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Hospitals, residential care homes to limit number of visitors amid rising COVID-19 cases

Hospitals, residential care homes to limit number of visitors amid rising COVID-19 cases

Staff members and pedestrians are seen outside Tan Tock Seng Hospital in Singapore on Apr 30, 2021. (File photo: Calvin Oh)

SINGAPORE: Hospitals and residential care homes will impose limits on the number of visitors for four weeks from Thursday (Jul 7) amid a rise in the number of COVID-19 community cases in Singapore.

There will also be a cap on the duration of visits to these facilities, said the Ministry of Health (MOH) on Tuesday.

The measures - which will be in effect from Jul 7 to Aug 3 – are to protect healthcare capacity as well as vulnerable patients and residents during this period, said MOH. 


All patients warded in hospitals will be allowed two pre-designated visitors for the duration of their admission, and only one visitor may be allowed at the bedside at any one time. 

Critically ill patients will be allowed up to five pre-designated visitors. Two of them may be allowed at the bedside at any one point in time.

The duration of a visit will be limited to 30 minutes. 

“In exceptional situations, such as for critically ill patients, paediatric patients, birthing or post-partum mothers, and for patients requiring additional care support, visitors may be allowed to stay beyond 30 minutes on a case-by-case basis at the hospitals’ discretion,” said the Health Ministry.

All visitors should ensure that they are well, said the ministry, adding that they are "strongly encouraged" to test themselves with an antigen rapid test (ART) on the day of the visit. 

MOH said hospitals have the discretion to impose stricter visitor limits or testing requirements for visitors of vulnerable or unvaccinated patients.

“Visitors are reminded not to eat or drink in the hospital wards, or use the toilets designated for patients in the wards. They should also avoid sitting on patients’ beds," it added.


At care homes, all residents will be allowed up to four pre-designated visitors, and only one of them may visit at any one time. The duration of a visit will be limited to 30 minutes. 

MOH said visitors should continue to schedule the visits with the home ahead of time. These visitors should similarly ensure that they are well, and are strongly encouraged to perform a COVID-19 self-test on the day of the visit.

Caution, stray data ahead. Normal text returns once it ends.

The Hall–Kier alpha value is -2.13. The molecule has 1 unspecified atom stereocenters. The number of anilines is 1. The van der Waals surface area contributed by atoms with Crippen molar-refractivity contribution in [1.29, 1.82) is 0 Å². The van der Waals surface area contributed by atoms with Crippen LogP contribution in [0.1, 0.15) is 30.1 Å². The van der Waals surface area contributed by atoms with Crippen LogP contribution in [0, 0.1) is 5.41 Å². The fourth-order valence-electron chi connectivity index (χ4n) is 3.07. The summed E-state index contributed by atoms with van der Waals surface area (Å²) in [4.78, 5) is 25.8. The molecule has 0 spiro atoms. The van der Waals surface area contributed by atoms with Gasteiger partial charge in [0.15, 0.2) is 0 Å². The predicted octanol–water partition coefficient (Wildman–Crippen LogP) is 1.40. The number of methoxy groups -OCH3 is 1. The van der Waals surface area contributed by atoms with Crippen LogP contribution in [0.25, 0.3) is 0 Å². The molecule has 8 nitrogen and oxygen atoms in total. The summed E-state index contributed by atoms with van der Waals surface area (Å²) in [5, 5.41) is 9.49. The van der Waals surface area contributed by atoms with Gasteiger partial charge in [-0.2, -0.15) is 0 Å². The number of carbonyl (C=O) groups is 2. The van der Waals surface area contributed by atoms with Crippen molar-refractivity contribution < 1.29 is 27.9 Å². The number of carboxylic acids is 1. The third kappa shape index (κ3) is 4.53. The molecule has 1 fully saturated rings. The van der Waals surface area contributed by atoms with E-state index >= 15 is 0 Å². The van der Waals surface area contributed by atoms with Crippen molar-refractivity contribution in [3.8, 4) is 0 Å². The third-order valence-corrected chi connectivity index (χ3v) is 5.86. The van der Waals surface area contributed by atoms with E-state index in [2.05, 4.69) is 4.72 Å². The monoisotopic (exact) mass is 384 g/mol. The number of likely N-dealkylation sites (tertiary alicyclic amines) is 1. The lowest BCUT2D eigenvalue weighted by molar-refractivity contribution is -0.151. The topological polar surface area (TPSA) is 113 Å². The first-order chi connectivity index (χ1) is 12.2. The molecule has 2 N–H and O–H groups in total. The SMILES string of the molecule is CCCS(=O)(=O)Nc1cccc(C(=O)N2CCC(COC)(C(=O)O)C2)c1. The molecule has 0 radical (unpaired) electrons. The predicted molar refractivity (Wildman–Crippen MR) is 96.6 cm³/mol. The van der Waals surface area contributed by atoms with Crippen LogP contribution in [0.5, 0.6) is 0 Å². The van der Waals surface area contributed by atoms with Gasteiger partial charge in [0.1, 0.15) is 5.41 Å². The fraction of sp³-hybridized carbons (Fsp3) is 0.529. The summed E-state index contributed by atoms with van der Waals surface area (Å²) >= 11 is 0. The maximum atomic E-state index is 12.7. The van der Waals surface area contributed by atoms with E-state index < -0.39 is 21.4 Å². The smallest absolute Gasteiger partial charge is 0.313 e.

“Visitors should strictly adhere to prevailing safe management measures within the homes. This includes remaining within the designated visitor areas, outside of the wards.

“We also seek the understanding of visitors that visits may have to be suspended if a home is managing active COVID-19 cases. Next-of-kin of residents may approach the home for further details,” added MOH.

All visitors must wear face masks with good filtration capability at all times while visiting hospitals or residential care homes, said the ministry. These include surgical masks and reusable masks that are made of two layers of fabric.

MOH said it will review and calibrate these measures regularly in line with the evolving COVID-19 situation. 

“We seek the understanding and cooperation of patients, residents, their family members and loved ones as we work to reduce the risk of COVID-19 transmission in our healthcare institutions and residential care homes,” it added.

Health Minister Ong Ye Kung said earlier on Tuesday that the number of COVID-19 cases that require hospitalisation has “increased quite significantly” to nearly 700, and hospitals have started to cut back on non-COVID-19 and elective procedures.

“The number of hospitalisation cases has reached almost 700 now, so it has increased quite significantly. This is as compared to the height of the Omicron wave earlier this year, where we had about 1,700 hospitalisation cases,” Mr Ong said in Parliament. 

The current COVID-19 wave will not be as severe as the Omicron wave earlier this year, the minister said, adding that there are indications that Singapore is near the peak, if not at the peak, of the current infection wave. 

Singapore reported 12,784 COVID-19 cases on Tuesday. That's about 10 per cent more than last Tuesday, said Mr Ong, noting that Tuesday is "always the day where cases spike up".

At the peak of the earlier Omicron wave, Singapore saw about 18,000 new COVID-19 cases daily.

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Source: CNA/zl(gs)


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